Based on your choice of reading material, it seems reasonable to suggest you’ve resolved to make changes to your lifestyle sometime in the past, in an effort to become healthier. You’re probably in the midst of trying to make such a change even now. Maybe you decided that you were going to ditch sugar or that you wanted to exercise more. Maybe you decided to watch less TV.
You start out with zeal and motivation, feeling unstoppable and confidently looking forward to the future you. A few days or weeks later, you find yourself being tempted by your co-workers’ homemade desserts or your husband’s desire to stay up late talking, making it tough to wake up for your morning run.
Eventually, your resolve begins to waver. And before you know it, you’ve abandoned your efforts.
Yeah, we all know change can be hard. And, while your level of commitment obviously plays a role in your success, your environment (and the people in it) can either work for or against your efforts to better yourself.
The ideal situation is one in which the people around you can act as allies who share your goals or at least are incredibly supportive of what you are doing. But how do you get them on board? As a corporate psychologist who works with business leaders on influencing others, here are four leadership principles that definitely apply in this situation:
1. Get buy-in by communicating a sense of purpose.
If you plan to encourage others to make changes, one of the most important things you can do is to get their buy-in. In other words, you have to get people to understand why creating a healthy environment is a good idea for everyone involved.
To do this, make sure to have your own strong sense of purpose and to share it with others. Ask them why being healthier might be important to them. For example, in the past, on several occasions, I have tried to give up caffeine. But my motivation wasn’t strong enough, so it lasted for only a day or two (if that). But when I became pregnant with my son, I had a clear sense of meaning—I wanted to create the best possible prenatal environment for him in which to develop. And, as a result, I didn’t use caffeine during my pregnancy.
When you can communicate a compelling purpose (and help others to discover theirs), you will increase the odds of success.
For ME (Laura), having had the time to work for a geriatric doctor, I’ve become even more aware of aging. Scary to see some of the declining symptoms are some of my own as well. Thus why I want to get ‘back’ to being more aware, eating better (also because I struggle with menopause weight as well as low energy & IBS), being active (again) and of course being mindful! We can still learn from our parents and older generations. My goal is to be that sassy, silly grandmother.
2. Be well-informed.
If you want to be able to build a strong case for making changes, it pays to be informed. Read articles or take a course that educates you on the benefits of adopting a healthier lifestyle. Make sure to learn enough that you can answer questions intelligently. That way, people will know that you’re serious, and you’ll also have a better chance of convincing them to join you.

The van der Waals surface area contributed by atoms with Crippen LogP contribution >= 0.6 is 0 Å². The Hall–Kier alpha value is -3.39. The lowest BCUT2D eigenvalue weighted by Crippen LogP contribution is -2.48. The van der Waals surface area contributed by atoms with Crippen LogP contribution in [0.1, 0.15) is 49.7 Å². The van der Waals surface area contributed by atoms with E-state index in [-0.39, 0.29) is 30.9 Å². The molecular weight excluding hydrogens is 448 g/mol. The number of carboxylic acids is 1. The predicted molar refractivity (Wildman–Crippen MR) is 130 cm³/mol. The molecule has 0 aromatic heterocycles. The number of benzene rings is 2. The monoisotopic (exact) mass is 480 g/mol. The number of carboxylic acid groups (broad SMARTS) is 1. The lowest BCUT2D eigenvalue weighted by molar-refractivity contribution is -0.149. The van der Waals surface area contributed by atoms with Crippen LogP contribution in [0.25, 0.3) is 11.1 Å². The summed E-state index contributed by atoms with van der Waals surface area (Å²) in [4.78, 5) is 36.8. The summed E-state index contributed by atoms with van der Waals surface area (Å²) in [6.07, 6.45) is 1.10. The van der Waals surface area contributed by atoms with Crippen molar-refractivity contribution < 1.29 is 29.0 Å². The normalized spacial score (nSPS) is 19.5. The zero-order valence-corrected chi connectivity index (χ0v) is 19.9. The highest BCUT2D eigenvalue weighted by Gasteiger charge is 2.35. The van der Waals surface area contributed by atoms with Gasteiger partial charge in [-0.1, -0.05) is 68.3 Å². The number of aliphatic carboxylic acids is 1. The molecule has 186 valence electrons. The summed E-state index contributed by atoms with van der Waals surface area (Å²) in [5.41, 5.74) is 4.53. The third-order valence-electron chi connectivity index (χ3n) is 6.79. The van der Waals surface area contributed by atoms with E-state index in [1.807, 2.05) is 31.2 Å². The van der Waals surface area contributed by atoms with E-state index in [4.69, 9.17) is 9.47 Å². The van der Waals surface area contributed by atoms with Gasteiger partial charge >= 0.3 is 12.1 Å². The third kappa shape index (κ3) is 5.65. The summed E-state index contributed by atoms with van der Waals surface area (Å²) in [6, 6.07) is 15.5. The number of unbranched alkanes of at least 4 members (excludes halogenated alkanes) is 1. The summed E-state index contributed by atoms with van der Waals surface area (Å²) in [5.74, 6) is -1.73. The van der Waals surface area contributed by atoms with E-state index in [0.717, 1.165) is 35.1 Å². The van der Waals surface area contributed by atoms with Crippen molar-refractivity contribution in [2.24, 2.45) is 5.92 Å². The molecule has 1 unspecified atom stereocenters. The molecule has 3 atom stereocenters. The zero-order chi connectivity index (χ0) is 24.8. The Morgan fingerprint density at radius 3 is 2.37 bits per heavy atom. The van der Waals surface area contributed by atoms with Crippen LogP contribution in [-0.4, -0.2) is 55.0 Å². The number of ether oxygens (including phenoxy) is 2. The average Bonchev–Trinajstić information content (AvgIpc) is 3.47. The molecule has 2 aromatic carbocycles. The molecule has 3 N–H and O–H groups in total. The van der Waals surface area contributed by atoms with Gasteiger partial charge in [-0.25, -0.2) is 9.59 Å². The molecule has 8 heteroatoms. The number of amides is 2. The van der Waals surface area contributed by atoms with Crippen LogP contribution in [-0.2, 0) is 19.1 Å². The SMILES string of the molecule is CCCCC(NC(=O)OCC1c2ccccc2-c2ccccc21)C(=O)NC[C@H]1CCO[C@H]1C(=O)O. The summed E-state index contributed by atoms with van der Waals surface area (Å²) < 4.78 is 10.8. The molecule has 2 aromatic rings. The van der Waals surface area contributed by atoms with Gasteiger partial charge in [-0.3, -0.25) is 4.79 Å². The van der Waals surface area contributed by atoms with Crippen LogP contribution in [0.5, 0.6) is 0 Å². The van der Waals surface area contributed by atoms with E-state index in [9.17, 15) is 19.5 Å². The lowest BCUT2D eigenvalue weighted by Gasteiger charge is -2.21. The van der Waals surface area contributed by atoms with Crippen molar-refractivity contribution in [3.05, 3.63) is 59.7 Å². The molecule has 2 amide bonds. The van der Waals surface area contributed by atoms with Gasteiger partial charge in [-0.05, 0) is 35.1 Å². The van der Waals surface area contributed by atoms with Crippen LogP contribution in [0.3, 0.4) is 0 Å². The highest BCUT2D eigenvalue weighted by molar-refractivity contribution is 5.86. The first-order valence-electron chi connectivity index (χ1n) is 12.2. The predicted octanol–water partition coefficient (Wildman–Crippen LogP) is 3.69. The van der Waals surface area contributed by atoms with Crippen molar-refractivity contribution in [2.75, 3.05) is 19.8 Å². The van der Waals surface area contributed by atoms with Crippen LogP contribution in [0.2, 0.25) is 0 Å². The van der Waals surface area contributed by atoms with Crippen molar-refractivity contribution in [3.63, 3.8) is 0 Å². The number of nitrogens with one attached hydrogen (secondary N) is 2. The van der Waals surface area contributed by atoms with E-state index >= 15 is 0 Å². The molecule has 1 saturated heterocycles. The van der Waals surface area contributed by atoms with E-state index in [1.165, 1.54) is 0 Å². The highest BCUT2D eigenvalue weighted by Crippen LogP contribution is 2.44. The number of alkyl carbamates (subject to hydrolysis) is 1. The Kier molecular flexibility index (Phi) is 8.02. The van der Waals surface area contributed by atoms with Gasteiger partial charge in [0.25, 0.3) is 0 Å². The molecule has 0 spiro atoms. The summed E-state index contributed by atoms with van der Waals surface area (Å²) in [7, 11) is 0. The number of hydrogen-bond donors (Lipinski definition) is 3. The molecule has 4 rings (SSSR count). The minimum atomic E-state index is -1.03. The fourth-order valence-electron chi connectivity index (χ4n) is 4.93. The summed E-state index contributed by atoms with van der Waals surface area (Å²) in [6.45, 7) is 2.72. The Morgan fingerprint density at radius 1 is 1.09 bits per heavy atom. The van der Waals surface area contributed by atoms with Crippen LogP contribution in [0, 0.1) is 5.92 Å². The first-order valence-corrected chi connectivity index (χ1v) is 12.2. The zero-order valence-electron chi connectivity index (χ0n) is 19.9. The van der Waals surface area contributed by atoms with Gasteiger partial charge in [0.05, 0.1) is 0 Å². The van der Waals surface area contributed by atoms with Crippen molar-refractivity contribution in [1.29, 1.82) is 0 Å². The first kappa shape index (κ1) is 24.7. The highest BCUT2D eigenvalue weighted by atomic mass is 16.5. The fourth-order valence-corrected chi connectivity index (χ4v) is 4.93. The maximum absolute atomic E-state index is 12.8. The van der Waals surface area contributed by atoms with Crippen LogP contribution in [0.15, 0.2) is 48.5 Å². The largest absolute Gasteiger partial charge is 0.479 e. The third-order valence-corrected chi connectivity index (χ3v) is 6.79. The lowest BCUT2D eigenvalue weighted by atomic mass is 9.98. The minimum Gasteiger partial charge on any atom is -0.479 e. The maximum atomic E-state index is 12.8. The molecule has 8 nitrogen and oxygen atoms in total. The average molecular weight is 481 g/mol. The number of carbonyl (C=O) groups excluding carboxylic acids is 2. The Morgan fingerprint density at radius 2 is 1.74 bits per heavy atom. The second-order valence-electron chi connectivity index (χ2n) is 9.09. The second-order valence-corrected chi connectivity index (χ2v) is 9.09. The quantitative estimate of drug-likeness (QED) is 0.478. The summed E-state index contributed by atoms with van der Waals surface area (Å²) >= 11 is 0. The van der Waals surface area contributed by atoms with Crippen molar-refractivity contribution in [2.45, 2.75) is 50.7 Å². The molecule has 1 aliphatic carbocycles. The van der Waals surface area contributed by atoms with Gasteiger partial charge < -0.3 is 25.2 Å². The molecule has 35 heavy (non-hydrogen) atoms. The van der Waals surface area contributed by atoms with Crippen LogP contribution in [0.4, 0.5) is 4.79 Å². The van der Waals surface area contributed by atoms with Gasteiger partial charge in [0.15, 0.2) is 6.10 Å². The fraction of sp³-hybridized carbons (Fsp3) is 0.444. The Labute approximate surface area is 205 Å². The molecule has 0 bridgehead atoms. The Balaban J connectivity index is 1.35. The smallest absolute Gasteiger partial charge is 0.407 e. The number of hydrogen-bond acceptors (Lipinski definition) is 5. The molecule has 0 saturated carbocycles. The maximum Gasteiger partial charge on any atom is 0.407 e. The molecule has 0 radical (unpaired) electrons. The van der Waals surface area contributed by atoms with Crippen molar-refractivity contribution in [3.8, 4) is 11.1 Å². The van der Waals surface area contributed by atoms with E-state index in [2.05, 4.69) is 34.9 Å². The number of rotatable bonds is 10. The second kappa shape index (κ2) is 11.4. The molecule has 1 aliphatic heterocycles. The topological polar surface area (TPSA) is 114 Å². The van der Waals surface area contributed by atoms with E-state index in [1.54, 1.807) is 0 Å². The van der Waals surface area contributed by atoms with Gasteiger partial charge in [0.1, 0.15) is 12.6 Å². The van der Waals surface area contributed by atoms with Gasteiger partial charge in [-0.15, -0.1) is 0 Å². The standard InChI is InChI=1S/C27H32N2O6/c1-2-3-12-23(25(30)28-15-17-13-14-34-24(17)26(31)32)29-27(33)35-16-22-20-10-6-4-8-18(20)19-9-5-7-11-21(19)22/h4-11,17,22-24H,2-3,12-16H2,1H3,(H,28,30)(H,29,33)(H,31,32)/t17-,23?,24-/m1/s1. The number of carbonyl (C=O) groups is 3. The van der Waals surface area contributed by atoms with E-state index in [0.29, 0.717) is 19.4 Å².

I’m doing this by looking at websites, articles, books and also merely by our older clients. I’m reading more on nutrition, wellness, yoga & pilates, etc. Oh and following the Fabulous 50 group has also been a good inspiration.
3. Don’t advocate too much change at once.
Strive to make it as easy for others to take part. For example, in the home, if you are asking family members to adopt a healthier lifestyle with you, then asking them to go directly from pizza to wheatgrass shots might be too jarring to them. Instead, you could start by finding healthier versions of their favorite foods. Or, in the office, you’ll likely get a huge backlash if your opening suggestion is that birthday cakes should be abolished for celebrations. Instead, suggesting a “no candy dish” policy and finding a few people who want to go walking with you at lunchtime might be a better place to start. Making it easier for others to make the changes will increase everyone’s odds for success.
This is true in itself. Like diets, I’m not wanting to jump from the latest fad, I’m well aware of what my body likes/dislikes and what eating right and wrong does to it. It takes time to repair neglect. I’ve learned some good tips/ideas from my son (who is vegan) and have been incorporating those in my own meals.
4. Make it fun.
Whether you put together an office team to take part in a walk/run event, have aBiggest Loser–style competition in your home, or join trapeze school with a friend, the more fun you can have in changing your behaviors, the better off you will be.
And when you talk about the positive changes you are making, don’t approach it from the standpoint of lamenting over things you can no longer do. Instead, highlight how these changes are allowing you to become your best self. Delight in how you feel, and encourage others to do the same.
It’s been a bit of a ‘struggle’ getting Michael (and Ethan) on board with eating better, but I do need to do this first for myself and hope they will see how I can feel and look better too!
While these steps don’t guarantee that the people around you will be ready to make a change, they certainly do increase your odds. And, even if you can’t get everyone on board, if you can get together enough of a critical mass, that will be all you need to have the support you need to be successful.
So try them out, and enjoy greater success!
Please share with me/us here on what changes YOU are making, what’s working and not! I can learn from my fellow readers as well…